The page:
Never heard of Black Wattle before. It’s a very beautiful and striking wood. It’s an Acacia, but there are so many Black Wattles!
I have a thing for fence posts myself, they have been frequent subjects – some of them have such character. I really like this shot. Thanks, Lofty!
I can’t remember the species of wattle, but it’s endemic to the region. It’s a small (12ft) tree of the Live Fast, Die Young variety and after 10 years turns into an ugly black skeleton with crabbed fingers reaching longingly for the birds flying freely in the sky. Two years after death the thick black bark falls off and the remaining trunk steadily grows pale until it eventually succumbs to become grey forest floor litter or even better, firewood. This one got the chop because it fell over in a storm and blocked a friend’s driveway.
The barbs on the wires make me think of lines of bull ants, protecting their nest. The post is a remnant of an estate across the road that has been in the same family for 150 years. The patriarch must have died recently because developers have now chopped our side of it up into 10 acre lots. The first mundane house has appeared and I expect this old post will get replaced with a stinky treated pine one in the near future. Life moves on.
Ice Swimmer says
Love that weathered fence post. Are they usually that thick in Australia?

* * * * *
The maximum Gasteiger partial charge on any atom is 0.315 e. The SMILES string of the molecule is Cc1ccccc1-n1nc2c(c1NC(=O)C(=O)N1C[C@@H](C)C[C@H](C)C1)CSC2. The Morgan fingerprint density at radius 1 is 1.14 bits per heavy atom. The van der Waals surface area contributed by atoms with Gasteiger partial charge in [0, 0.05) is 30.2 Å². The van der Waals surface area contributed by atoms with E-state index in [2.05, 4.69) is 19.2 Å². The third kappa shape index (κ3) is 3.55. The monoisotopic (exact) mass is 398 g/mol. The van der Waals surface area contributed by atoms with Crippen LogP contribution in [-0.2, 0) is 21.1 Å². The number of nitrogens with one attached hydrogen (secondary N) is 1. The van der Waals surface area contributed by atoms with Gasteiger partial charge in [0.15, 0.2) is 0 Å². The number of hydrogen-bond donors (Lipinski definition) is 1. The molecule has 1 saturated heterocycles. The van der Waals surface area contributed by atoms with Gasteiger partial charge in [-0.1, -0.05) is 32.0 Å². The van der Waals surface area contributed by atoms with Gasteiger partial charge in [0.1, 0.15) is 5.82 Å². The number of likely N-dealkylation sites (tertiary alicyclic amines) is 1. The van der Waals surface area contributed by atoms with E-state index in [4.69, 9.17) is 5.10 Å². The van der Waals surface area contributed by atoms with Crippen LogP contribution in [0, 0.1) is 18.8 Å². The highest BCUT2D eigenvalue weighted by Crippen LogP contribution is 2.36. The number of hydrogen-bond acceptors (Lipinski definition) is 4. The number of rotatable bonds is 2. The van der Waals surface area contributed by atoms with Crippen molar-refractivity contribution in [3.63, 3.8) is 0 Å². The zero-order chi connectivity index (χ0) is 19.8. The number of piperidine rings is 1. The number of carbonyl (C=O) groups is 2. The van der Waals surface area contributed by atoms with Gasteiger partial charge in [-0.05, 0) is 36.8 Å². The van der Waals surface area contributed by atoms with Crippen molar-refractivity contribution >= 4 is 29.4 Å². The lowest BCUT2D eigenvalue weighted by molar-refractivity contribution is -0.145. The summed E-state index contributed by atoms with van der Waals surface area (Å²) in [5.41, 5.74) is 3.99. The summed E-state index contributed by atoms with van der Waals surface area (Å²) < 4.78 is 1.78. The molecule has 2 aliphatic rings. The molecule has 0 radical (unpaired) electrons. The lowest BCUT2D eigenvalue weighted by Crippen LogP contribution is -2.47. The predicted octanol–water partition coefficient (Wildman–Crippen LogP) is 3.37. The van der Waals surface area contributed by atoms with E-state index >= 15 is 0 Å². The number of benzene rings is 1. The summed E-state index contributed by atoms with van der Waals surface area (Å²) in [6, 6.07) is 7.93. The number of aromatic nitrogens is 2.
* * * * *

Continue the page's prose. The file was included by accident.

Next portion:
Oh no. Nothing is quite as ugly as modern housing. You see that sort of thing all over here, a huge tract of land, chopped up into small parcels, with houses going up jammed right next to one another. It’s a blight. At least 10 acres provides a bit of space, although that doesn’t help with having your view permanently screwed up.
That is a strainer post, put in on a bend in the fence line so larger than normal. Our street wriggles a lot with the ridge line. Not withstanding the fact that clearing the land for a sheep run produces a huge surplus of timber so posts can be made as big as needed. The stringybarks around here are very rot and fire resistant and are easy to split into posts. I believe the last major felling was during WW2 to repair the jetties by the local gulf. Even in sea water they last up to 50 years. The jetties didn’t need much work until the 1990’s. So that post is probably over 70 years old.
Fortunately the street frontages are pretty wide on that side so we will be able to enjoy the view between the houses. That’s after we trudge up the steep drive of our one acre block to peep over the ridge. It’s the builders trucks and construction noises that will be the bigger annoyance as they go up. That’s the penalty of owning only a single acre in paradise, doesn’t give you much standing as landed gentry!
Ice Swimmer says
Lofty @ 4
I see. I remembered that the fence posts in my grandparents’ farm were much more slender when they had cattle. But they had fairly small rectangular pastures in the middle of flat hay, barley and oat fields and by the time I was able to make observations, all electric fences.